#Back2School: You are far too important to suffer in silence
When I was younger I attended two small all-girls schools, and then in sixth form I moved to a mixed boarding school. I absolutely loved school and made many life-long friends, but like so many young people, there was a period where I experienced bullying.
When I was 10-years-old I was a real tomboy, and a girl in my class started calling me a lesbian. I had no idea what the word meant, so I went home and asked my parents. They explained, comforted me and reinforced that whoever I am is just right as long as I’m comfortable in my own skin, but that bullying of any form is unacceptable. They then let the school know. The school dealt with the issue wonderfully – the bullying was stopped in its tracks, the issue was resolved, and the girl and I actually became good friends.I hadn’t experienced someone being unkind before, so realising that people aren’t always nice was a hard lesson to learn. Despite going through such an unpleasant ordeal, I consider myself to be lucky. So many people are bullied to such an extent that the effects linger for years after the torment has stopped.
I was able to resolve my situation quickly, before too much damage was done, by making sure I told others about what I was going through. My advice, for anyone being bullied, is to do the same. Make sure you tell someone. Never feel embarrassed about it. Never stay silent – you are far too important to suffer in silence. Get help.
It might come as a surprise, but I wouldn’t change anything about my time at school. It is often through the most challenging times that we learn the most about ourselves. I look back at school fondly – it can be a wonderful place to learn and grow.
It certainly was for me. During my schooling, there were a number of memorable moments that shaped me as a person and had a positive influence on my life. I had a brilliant chemistry teacher who grew my love of the sciences. I wasn’t particularly academic, but she consistently reinforced the belief that I was capable of fulfilling my dream of becoming a doctor if I kept working and trying hard. With her encouragement, science fast became my favourite subject. I will be forever grateful for the time and effort she bestowed on me. I left school with the firm belief I was able to achieve anything I set my mind to.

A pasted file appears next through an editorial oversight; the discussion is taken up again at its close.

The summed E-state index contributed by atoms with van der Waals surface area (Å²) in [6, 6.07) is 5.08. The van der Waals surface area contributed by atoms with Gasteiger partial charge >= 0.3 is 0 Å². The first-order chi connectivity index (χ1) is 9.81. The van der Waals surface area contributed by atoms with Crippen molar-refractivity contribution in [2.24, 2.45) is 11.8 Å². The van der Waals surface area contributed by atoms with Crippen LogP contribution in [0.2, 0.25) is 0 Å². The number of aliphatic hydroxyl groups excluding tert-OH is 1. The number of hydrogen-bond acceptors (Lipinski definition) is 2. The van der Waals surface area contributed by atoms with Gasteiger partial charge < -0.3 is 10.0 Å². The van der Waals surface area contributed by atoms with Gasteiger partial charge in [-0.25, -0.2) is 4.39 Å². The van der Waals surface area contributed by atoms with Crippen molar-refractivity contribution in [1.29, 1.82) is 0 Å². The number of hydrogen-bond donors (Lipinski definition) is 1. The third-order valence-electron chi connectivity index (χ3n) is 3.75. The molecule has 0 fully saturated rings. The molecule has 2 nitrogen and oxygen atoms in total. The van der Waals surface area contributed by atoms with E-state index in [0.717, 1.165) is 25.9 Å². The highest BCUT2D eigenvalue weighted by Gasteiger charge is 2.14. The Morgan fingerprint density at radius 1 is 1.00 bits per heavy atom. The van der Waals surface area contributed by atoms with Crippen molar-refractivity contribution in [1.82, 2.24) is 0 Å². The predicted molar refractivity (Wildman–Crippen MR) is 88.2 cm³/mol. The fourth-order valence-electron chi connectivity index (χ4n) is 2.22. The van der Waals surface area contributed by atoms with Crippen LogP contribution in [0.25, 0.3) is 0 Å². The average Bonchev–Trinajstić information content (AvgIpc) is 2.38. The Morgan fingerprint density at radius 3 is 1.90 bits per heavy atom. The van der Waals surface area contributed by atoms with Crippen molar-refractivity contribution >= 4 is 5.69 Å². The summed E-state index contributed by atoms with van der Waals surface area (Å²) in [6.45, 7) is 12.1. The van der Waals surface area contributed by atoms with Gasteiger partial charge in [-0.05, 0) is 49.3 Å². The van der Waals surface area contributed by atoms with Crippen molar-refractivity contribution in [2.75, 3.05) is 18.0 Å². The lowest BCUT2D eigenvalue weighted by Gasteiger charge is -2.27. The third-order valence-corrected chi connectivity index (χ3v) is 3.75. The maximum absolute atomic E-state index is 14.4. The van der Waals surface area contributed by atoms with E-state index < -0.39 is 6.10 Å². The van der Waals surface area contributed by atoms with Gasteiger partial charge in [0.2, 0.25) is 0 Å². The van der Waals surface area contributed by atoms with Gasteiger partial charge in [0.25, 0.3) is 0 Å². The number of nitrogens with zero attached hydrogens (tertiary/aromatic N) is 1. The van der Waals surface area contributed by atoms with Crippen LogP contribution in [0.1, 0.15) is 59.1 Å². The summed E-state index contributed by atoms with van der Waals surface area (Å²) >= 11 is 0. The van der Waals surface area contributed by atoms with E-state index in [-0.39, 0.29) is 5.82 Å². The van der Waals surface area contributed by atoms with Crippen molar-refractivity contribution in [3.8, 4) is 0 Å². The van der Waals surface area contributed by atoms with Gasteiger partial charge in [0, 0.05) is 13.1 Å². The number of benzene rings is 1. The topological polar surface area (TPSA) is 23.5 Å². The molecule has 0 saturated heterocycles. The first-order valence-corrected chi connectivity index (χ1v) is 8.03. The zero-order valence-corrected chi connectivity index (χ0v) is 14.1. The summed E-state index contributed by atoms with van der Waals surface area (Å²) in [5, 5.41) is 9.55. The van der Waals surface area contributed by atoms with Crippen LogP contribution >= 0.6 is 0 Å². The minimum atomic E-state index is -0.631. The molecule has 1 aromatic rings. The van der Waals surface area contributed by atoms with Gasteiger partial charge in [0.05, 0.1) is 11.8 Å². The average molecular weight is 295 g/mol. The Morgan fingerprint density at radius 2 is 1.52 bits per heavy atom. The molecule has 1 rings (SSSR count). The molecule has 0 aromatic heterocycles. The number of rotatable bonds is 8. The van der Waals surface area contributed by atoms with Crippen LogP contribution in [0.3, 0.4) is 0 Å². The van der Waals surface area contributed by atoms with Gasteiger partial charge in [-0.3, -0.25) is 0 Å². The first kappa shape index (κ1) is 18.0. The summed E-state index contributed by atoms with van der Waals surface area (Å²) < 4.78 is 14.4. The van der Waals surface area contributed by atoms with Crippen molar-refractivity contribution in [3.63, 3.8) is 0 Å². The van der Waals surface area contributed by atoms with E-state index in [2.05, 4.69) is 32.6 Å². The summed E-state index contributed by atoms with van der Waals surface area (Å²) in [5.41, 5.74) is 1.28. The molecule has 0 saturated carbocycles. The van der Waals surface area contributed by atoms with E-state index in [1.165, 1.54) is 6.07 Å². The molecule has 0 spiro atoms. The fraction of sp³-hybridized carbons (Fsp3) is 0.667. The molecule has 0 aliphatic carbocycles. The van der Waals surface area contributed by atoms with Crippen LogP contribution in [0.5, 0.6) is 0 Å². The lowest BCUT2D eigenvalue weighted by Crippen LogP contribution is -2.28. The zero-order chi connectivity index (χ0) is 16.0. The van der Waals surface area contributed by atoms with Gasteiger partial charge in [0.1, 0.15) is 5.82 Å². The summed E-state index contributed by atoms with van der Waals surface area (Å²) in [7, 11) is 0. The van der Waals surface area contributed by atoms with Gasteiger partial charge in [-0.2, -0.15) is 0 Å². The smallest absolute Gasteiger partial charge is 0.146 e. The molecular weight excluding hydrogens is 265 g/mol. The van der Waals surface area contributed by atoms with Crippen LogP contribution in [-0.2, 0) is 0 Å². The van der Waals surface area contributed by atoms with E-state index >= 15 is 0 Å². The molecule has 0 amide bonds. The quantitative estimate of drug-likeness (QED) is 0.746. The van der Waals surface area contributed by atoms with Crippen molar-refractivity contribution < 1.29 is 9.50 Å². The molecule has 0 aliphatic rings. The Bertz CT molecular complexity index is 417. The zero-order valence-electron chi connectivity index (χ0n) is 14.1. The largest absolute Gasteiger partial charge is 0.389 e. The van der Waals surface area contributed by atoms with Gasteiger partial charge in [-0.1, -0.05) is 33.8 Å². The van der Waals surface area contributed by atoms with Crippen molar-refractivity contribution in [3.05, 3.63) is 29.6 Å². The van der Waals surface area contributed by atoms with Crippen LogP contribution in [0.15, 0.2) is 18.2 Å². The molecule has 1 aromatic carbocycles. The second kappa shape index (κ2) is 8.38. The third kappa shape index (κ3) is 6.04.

I was fortunate on so many counts – I had wonderfully supportive parents, friends and teachers – however I understand that this is not the case for everyone. There are too many young people who feel undervalued, unsupported and unable to reach their full potential. Realising this, after graduating,,I joined up with my brother Sam and some friends to start our charity foundation Big Change.
By finding and incubating high potential projects and connecting powerful ideas – essentially a social impact accelerator – Big Change is driven to help young people develop a growth mindset so that they can thrive in life, not just in exams. One of the ways we fundraise to support these initiatives is through the Virgin Strive Challenge – which I’m currently undertaking alongside my family and an inspiring group of people. An ultra-endurance event that will see us travel from the base of the Matterhorn in Switzerland to the summit of Mount Etna in southern Italy, entirely under human power, the Virgin Strive Challenge aims to prove: growth happens when you step out of your comfort zone, and the extraordinary can happen when you do it with others.
It saddens me to see that bullying is still happening in schools – some 25 years after I experienced it myself – however with a supportive network and a growth mindset in place, young people have the ability to push past the difficult times and achieve great things.
For more information about the work we are doing through Big Change visit the website, or follow #weStrive on social channels.
If you know someone who’s being bullied or are experiencing bullying yourself, I urge you to visit The Diana Award website for support and guidance. The Diana Award and their #Back2School campaign are doing amazing work in the anti-bullying space.